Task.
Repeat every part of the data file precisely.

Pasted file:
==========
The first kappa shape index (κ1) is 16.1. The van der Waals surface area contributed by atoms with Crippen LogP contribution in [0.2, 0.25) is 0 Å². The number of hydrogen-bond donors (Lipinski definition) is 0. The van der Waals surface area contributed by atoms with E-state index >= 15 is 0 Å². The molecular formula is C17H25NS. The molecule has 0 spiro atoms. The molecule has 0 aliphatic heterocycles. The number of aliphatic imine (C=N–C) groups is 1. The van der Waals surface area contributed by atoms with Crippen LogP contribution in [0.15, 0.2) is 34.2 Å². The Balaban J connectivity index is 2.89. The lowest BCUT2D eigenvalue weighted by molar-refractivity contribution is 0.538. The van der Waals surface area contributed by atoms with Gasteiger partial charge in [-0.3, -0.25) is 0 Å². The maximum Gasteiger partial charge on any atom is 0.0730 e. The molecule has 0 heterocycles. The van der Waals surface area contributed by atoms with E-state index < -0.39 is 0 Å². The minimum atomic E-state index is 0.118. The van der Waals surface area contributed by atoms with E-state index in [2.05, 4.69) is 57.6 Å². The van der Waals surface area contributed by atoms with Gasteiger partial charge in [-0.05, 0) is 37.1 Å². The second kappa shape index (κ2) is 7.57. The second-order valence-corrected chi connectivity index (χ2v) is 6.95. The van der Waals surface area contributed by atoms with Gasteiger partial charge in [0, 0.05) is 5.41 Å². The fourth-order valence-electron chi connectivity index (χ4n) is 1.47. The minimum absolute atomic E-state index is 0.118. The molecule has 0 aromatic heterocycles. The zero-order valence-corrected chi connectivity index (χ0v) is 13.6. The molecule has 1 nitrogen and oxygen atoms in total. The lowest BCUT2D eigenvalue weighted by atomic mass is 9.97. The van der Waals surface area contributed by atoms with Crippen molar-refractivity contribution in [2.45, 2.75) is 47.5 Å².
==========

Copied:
The first kappa shape index (κ1) is 16.1. The van der Waals surface area contributed by atoms with Crippen LogP contribution in [0.2, 0.25) is 0 Å². The number of hydrogen-bond donors (Lipinski definition) is 0. The van der Waals surface area contributed by atoms with E-state index >= 15 is 0 Å². The molecular formula is C17H25NS. The molecule has 0 spiro atoms. The molecule has 0 aliphatic heterocycles. The number of aliphatic imine (C=N–C) groups is 1. The van der Waals surface area contributed by atoms with Crippen LogP contribution in [0.15, 0.2) is 34.2 Å². The Balaban J connectivity index is 2.89. The lowest BCUT2D eigenvalue weighted by molar-refractivity contribution is 0.538. The van der Waals surface area contributed by atoms with Gasteiger partial charge in [-0.3, -0.25) is 0 Å². The maximum Gasteiger partial charge on any atom is 0.0730 e. The molecule has 0 heterocycles. The van der Waals surface area contributed by atoms with E-state index < -0.39 is 0 Å². The minimum atomic E-state index is 0.118. The van der Waals surface area contributed by atoms with E-state index in [2.05, 4.69) is 57.6 Å². The van der Waals surface area contributed by atoms with Gasteiger partial charge in [-0.05, 0) is 37.1 Å². The second kappa shape index (κ2) is 7.57. The second-order valence-corrected chi connectivity index (χ2v) is 6.95. The van der Waals surface area contributed by atoms with Gasteiger partial charge in [0, 0.05) is 5.41 Å². The fourth-order valence-electron chi connectivity index (χ4n) is 1.47. The minimum absolute atomic E-state index is 0.118. The molecule has 0 aromatic heterocycles. The zero-order valence-corrected chi connectivity index (χ0v) is 13.6. The molecule has 1 nitrogen and oxygen atoms in total. The lowest BCUT2D eigenvalue weighted by atomic mass is 9.97. The van der Waals surface area contributed by atoms with Crippen molar-refractivity contribution in [2.45, 2.75) is 47.5 Å².